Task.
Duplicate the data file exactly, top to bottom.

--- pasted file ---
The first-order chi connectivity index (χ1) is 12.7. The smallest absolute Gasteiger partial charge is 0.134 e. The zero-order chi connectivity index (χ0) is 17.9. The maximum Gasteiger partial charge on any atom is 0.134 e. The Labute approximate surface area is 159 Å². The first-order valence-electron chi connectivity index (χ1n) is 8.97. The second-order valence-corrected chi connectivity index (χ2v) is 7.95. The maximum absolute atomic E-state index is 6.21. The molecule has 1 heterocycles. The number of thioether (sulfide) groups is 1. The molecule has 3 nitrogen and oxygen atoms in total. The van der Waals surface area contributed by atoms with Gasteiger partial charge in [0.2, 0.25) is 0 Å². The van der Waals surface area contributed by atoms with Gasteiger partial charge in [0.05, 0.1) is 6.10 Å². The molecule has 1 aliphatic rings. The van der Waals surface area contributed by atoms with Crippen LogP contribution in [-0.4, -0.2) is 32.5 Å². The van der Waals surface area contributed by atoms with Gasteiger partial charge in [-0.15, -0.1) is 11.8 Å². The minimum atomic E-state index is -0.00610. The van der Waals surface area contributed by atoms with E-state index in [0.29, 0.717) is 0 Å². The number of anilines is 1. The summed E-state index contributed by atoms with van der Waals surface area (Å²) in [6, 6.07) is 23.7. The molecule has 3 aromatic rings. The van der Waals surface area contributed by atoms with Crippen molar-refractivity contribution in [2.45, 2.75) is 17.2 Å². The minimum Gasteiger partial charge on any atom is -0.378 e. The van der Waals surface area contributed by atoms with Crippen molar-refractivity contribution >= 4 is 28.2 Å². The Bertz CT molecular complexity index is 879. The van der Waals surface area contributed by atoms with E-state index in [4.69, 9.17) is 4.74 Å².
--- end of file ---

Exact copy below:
The first-order chi connectivity index (χ1) is 12.7. The smallest absolute Gasteiger partial charge is 0.134 e. The zero-order chi connectivity index (χ0) is 17.9. The maximum Gasteiger partial charge on any atom is 0.134 e. The Labute approximate surface area is 159 Å². The first-order valence-electron chi connectivity index (χ1n) is 8.97. The second-order valence-corrected chi connectivity index (χ2v) is 7.95. The maximum absolute atomic E-state index is 6.21. The molecule has 1 heterocycles. The number of thioether (sulfide) groups is 1. The molecule has 3 nitrogen and oxygen atoms in total. The van der Waals surface area contributed by atoms with Gasteiger partial charge in [0.2, 0.25) is 0 Å². The van der Waals surface area contributed by atoms with Gasteiger partial charge in [0.05, 0.1) is 6.10 Å². The molecule has 1 aliphatic rings. The van der Waals surface area contributed by atoms with Crippen LogP contribution in [-0.4, -0.2) is 32.5 Å². The van der Waals surface area contributed by atoms with Gasteiger partial charge in [-0.15, -0.1) is 11.8 Å². The minimum atomic E-state index is -0.00610. The van der Waals surface area contributed by atoms with E-state index in [0.29, 0.717) is 0 Å². The number of anilines is 1. The summed E-state index contributed by atoms with van der Waals surface area (Å²) in [6, 6.07) is 23.7. The molecule has 3 aromatic rings. The van der Waals surface area contributed by atoms with Crippen molar-refractivity contribution in [2.45, 2.75) is 17.2 Å². The minimum Gasteiger partial charge on any atom is -0.378 e. The van der Waals surface area contributed by atoms with Crippen molar-refractivity contribution >= 4 is 28.2 Å². The Bertz CT molecular complexity index is 879. The van der Waals surface area contributed by atoms with E-state index in [4.69, 9.17) is 4.74 Å².